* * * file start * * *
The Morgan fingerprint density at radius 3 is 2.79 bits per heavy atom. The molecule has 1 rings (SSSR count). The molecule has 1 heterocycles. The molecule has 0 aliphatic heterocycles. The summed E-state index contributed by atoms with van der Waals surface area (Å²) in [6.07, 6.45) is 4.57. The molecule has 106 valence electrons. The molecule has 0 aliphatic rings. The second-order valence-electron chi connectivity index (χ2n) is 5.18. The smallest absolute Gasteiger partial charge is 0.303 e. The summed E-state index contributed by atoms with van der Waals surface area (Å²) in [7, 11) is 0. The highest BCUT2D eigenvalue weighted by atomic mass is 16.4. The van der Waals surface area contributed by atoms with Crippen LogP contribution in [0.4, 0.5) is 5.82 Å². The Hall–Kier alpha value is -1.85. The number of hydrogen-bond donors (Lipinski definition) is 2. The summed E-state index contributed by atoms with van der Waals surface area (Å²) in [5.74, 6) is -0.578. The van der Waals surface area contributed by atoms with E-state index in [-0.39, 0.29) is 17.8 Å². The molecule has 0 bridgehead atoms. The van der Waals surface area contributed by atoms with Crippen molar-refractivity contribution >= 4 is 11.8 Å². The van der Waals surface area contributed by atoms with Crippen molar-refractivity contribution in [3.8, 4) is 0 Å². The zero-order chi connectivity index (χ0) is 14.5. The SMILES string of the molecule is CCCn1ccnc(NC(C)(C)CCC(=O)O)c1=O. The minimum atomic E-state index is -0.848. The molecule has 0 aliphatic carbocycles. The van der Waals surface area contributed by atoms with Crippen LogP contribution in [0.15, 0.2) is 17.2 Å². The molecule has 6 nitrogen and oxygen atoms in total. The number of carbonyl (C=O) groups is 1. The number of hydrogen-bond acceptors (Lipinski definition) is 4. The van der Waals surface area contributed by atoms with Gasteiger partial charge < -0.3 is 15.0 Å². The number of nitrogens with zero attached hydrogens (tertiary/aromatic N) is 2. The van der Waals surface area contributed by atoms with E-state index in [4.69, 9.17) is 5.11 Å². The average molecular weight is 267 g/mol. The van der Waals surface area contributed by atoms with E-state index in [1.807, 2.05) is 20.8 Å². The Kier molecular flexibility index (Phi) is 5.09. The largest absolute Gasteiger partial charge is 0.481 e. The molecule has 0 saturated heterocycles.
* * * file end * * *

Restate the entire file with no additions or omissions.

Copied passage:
The Morgan fingerprint density at radius 3 is 2.79 bits per heavy atom. The molecule has 1 rings (SSSR count). The molecule has 1 heterocycles. The molecule has 0 aliphatic heterocycles. The summed E-state index contributed by atoms with van der Waals surface area (Å²) in [6.07, 6.45) is 4.57. The molecule has 106 valence electrons. The molecule has 0 aliphatic rings. The second-order valence-electron chi connectivity index (χ2n) is 5.18. The smallest absolute Gasteiger partial charge is 0.303 e. The summed E-state index contributed by atoms with van der Waals surface area (Å²) in [7, 11) is 0. The highest BCUT2D eigenvalue weighted by atomic mass is 16.4. The van der Waals surface area contributed by atoms with Crippen LogP contribution in [0.4, 0.5) is 5.82 Å². The Hall–Kier alpha value is -1.85. The number of hydrogen-bond donors (Lipinski definition) is 2. The summed E-state index contributed by atoms with van der Waals surface area (Å²) in [5.74, 6) is -0.578. The van der Waals surface area contributed by atoms with E-state index in [-0.39, 0.29) is 17.8 Å². The molecule has 0 bridgehead atoms. The van der Waals surface area contributed by atoms with Crippen molar-refractivity contribution >= 4 is 11.8 Å². The van der Waals surface area contributed by atoms with Crippen molar-refractivity contribution in [3.8, 4) is 0 Å². The zero-order chi connectivity index (χ0) is 14.5. The SMILES string of the molecule is CCCn1ccnc(NC(C)(C)CCC(=O)O)c1=O. The minimum atomic E-state index is -0.848. The molecule has 0 aliphatic carbocycles. The van der Waals surface area contributed by atoms with Crippen LogP contribution in [0.15, 0.2) is 17.2 Å². The molecule has 6 nitrogen and oxygen atoms in total. The number of carbonyl (C=O) groups is 1. The number of hydrogen-bond acceptors (Lipinski definition) is 4. The van der Waals surface area contributed by atoms with Gasteiger partial charge < -0.3 is 15.0 Å². The number of nitrogens with zero attached hydrogens (tertiary/aromatic N) is 2. The van der Waals surface area contributed by atoms with E-state index in [4.69, 9.17) is 5.11 Å². The average molecular weight is 267 g/mol. The van der Waals surface area contributed by atoms with E-state index in [1.807, 2.05) is 20.8 Å². The Kier molecular flexibility index (Phi) is 5.09. The largest absolute Gasteiger partial charge is 0.481 e. The molecule has 0 saturated heterocycles.